Journal Article Addresses Unique Mental Health Needs of China’s Migrant Children
Children of China’s many internal migrants have a hard time adjusting. Two alumni and a current student have co-written a journal paper suggesting policy changes to help them, including a role for social workers in schools.
In February, the Journal of Asian Public Policy published a paper by a team of two School of Social Work alumni and one graduating student, titled “Identity crisis among rural-to-urban migrant children in China: a proposal for school and government interventions.” In it, Qianfeng Lin (MSW’18), Mengluo Ren (MSW’18), and Mengdi Yang (MSW’19) address the growing problem of rural Chinese children failing to adapt to city life after moving with migrant parent workers from the countryside.
As Qianfeng Lin explained it to us, their paper emerged from coursework undertaken as part of Professor Qin Gao’s Global Social Policy course. Professor Gao encouraged the students to dig into their personal experiences and to envision the kinds of sweeping social welfare measures China should be undertaking.
“My personal experience as a migrant child growing up in an urban community brought our attention to the well-being of my fellow migrant population in China,” Lin said.
Indeed, Lin’s family was part of what has been described as one of the largest labor flows in world history. Enormous numbers of China’s rural workers, driven by a large urban–rural income gap, have moved to the cities in the past couple of decades, contributing to China’s spectacular economic growth. And the migrants who have come in recent years, the so-called new generation, have tended to bring their spouses and children with them rather than coming solo and sending money back to the family in the village.
According to the paper authors, Chinese children from the countryside who land in the city face unique obstacles. Besides the usual adjustments involved in moving to a new home, migrant children experience a kind of coercive assimilation into urban culture that requires them to erase their local customs and culture. They often trade their regional dialects for less familiar Mandarin and suffer the weight of a large social hierarchy bearing down upon them in their new position at its base.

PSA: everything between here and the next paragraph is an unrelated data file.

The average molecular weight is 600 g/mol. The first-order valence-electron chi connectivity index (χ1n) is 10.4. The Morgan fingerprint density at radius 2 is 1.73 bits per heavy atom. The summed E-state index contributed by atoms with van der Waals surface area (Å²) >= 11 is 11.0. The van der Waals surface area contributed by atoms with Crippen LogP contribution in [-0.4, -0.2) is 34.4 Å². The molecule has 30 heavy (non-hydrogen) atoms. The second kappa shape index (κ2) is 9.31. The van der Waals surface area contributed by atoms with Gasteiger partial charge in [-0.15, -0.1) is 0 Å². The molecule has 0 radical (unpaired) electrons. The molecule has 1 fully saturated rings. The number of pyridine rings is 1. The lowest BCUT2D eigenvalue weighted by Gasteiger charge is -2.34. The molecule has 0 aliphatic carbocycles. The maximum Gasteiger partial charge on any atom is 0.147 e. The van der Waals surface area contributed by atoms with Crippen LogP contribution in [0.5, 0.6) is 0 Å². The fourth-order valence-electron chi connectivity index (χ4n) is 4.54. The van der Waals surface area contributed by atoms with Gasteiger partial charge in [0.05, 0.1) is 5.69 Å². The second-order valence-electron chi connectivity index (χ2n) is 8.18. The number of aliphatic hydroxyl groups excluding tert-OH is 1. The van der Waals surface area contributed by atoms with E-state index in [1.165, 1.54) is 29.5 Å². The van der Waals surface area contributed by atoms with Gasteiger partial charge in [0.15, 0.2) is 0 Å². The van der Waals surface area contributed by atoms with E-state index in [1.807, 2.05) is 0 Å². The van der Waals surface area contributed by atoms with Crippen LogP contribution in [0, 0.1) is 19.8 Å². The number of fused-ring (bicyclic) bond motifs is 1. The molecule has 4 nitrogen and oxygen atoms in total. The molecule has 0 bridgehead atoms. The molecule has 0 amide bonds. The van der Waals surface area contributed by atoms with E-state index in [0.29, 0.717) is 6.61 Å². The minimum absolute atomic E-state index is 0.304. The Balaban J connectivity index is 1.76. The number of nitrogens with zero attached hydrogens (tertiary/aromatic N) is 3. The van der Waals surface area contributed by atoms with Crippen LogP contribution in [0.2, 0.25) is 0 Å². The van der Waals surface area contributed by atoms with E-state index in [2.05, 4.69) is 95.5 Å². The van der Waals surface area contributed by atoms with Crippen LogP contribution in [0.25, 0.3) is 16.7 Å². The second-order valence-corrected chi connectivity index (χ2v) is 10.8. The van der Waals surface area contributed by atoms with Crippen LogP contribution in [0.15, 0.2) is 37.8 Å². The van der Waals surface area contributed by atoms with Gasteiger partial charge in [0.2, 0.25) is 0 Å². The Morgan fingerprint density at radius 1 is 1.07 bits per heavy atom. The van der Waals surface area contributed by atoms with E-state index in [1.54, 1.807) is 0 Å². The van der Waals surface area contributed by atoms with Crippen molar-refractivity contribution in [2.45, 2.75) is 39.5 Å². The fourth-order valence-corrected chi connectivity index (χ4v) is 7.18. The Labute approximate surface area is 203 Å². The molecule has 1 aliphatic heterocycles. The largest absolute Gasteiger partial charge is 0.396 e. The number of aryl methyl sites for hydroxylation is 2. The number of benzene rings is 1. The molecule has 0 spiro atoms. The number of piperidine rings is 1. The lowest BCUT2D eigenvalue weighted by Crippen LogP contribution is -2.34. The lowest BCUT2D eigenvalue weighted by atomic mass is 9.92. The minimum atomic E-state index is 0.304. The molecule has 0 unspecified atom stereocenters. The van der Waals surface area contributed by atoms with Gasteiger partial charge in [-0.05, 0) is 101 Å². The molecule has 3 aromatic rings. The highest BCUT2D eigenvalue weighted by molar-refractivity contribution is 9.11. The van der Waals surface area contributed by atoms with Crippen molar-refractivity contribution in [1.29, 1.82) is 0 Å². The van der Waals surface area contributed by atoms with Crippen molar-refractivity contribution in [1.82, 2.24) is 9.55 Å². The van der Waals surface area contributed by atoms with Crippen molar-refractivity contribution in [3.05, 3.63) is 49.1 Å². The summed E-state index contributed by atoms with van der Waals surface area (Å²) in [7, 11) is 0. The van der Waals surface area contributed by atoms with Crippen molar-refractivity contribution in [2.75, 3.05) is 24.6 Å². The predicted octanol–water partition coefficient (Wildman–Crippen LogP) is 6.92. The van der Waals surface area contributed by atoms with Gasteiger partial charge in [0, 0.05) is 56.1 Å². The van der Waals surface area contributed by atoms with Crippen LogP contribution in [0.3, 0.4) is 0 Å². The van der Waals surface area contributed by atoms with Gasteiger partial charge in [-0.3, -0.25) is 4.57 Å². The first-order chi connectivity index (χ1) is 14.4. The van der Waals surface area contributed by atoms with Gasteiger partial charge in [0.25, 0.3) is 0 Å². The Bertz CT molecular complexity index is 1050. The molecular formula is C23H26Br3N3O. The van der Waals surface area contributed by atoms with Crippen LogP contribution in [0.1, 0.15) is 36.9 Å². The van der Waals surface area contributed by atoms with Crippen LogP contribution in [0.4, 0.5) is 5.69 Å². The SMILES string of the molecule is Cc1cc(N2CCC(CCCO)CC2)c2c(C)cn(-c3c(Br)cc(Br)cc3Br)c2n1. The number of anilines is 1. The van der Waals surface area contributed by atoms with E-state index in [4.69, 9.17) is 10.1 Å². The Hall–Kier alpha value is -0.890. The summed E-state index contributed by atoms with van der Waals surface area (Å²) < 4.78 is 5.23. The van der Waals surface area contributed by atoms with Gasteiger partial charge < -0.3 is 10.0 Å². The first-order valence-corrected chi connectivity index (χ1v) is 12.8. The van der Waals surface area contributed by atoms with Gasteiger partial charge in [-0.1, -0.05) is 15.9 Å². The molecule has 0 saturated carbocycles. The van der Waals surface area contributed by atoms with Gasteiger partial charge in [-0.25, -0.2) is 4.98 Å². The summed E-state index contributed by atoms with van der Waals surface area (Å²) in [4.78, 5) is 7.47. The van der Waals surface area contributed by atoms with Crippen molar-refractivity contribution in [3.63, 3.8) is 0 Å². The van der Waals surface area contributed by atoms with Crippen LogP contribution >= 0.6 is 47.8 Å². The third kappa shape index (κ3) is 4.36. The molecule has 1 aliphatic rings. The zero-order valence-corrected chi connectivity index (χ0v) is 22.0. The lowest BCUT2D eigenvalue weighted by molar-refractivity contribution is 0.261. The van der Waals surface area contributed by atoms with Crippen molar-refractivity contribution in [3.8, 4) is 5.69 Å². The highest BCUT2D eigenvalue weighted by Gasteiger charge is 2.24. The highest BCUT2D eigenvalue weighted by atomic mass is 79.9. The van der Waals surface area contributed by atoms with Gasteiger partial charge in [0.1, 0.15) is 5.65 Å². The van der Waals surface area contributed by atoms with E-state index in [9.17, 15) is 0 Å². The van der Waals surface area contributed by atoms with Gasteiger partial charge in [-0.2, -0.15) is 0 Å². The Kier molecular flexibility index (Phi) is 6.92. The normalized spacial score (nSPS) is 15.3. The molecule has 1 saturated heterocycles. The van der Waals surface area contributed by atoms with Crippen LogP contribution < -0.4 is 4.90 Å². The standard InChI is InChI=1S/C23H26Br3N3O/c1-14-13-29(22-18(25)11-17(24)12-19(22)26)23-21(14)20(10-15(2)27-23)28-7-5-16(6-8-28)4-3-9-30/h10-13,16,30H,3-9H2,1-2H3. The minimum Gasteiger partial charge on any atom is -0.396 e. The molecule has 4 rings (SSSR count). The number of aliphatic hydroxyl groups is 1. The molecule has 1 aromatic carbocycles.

As the writers see it, many of these children develop an inferiority complex along with an antipathy toward their new home and its inhabitants:
“The relationship between urban and rural is often presumptuously interpreted by migrant children as the mean urban rich and innocent rural poor.”
While aware of the issues that migrant children face in the acculturation process, the Chinese government has placed the onus for assisting them on local city schools. But this policy, however well intended, falls far short of what is needed, the writers note. In fact, a number of migrant children have ended up in migrant-only schools—a separate, unequal, and often poorly regulated system. Meanwhile, those who attend public schools are viewed by locals as a source of overcrowding and are thereby subject to social reproach.
Somewhat surprisingly, the team reports that those in migrant schools tend to be less satisfied with their situation. They are less culturally well adapted and express more concerns with discrimination relative to migrants in mixed schools. Both options, though, limit acculturation, resulting in a crisis of identity for these children, with potentially lifelong social and economic consequences, the team says.
Lin explains it thus: “The environment, including family, school, and society at large, continually reminds migrant children about the different life trajectory laid ahead of them.”
The paper proposes a vision of proactive government intervention on both local and national levels, consisting of these three steps:
- Establish formal school social work departments in local schools or districts.
- Invest in social services programs offered by nongovernmental organizations (NGOs) that specialize in identity issues and related behavioral problems.
- Set up an empathy-based training program to help teachers better serve their rural students, with increased compensation for teachers who undergo certification.
Lin and his co-authors are aware that their platform of reforms is a big ask. The Chinese government has put forth a plan to have 1.5 million registered social workers throughout the country by 2020, but they will be serving a country of more than 1.4 billion. With its senior (60 and over) population continuing to grow relative to the overall population, one wonders whether the social work community will have the capacity to deal effectively with the special needs of migrant children in cities. Nevertheless, the paper authors urge the government to consider directing some of those social workers into the public school system. That way, schools would be better prepared to offer migrant children crisis intervention, conflict resolution, and counseling on a range of issues affecting them at school and at home, heading off long-term psychological and social problems.
“It is easier to build healthy children than repair broken adults,” the authors conclude.